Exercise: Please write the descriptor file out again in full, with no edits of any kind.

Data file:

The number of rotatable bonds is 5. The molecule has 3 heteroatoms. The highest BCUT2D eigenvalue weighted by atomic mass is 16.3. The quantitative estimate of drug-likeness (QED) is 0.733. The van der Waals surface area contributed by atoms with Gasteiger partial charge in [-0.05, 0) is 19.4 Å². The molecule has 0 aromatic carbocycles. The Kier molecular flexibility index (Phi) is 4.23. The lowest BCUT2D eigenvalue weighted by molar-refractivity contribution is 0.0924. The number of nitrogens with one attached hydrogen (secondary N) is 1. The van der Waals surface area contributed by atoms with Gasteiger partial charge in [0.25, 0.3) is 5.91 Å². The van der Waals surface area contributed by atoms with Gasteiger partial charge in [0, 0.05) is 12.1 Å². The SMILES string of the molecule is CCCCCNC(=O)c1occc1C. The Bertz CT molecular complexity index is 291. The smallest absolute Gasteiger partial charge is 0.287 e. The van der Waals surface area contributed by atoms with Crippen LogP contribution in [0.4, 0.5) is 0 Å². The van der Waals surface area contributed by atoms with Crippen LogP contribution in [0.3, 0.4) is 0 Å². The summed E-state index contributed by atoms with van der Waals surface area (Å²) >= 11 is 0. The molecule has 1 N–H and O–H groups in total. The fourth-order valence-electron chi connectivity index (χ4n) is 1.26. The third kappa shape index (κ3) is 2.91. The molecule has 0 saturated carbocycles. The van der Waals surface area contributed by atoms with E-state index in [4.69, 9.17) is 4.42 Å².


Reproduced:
The number of rotatable bonds is 5. The molecule has 3 heteroatoms. The highest BCUT2D eigenvalue weighted by atomic mass is 16.3. The quantitative estimate of drug-likeness (QED) is 0.733. The van der Waals surface area contributed by atoms with Gasteiger partial charge in [-0.05, 0) is 19.4 Å². The molecule has 0 aromatic carbocycles. The Kier molecular flexibility index (Phi) is 4.23. The lowest BCUT2D eigenvalue weighted by molar-refractivity contribution is 0.0924. The number of nitrogens with one attached hydrogen (secondary N) is 1. The van der Waals surface area contributed by atoms with Gasteiger partial charge in [0.25, 0.3) is 5.91 Å². The van der Waals surface area contributed by atoms with Gasteiger partial charge in [0, 0.05) is 12.1 Å². The SMILES string of the molecule is CCCCCNC(=O)c1occc1C. The Bertz CT molecular complexity index is 291. The smallest absolute Gasteiger partial charge is 0.287 e. The van der Waals surface area contributed by atoms with Crippen LogP contribution in [0.4, 0.5) is 0 Å². The van der Waals surface area contributed by atoms with Crippen LogP contribution in [0.3, 0.4) is 0 Å². The summed E-state index contributed by atoms with van der Waals surface area (Å²) >= 11 is 0. The molecule has 1 N–H and O–H groups in total. The fourth-order valence-electron chi connectivity index (χ4n) is 1.26. The third kappa shape index (κ3) is 2.91. The molecule has 0 saturated carbocycles. The van der Waals surface area contributed by atoms with E-state index in [4.69, 9.17) is 4.42 Å².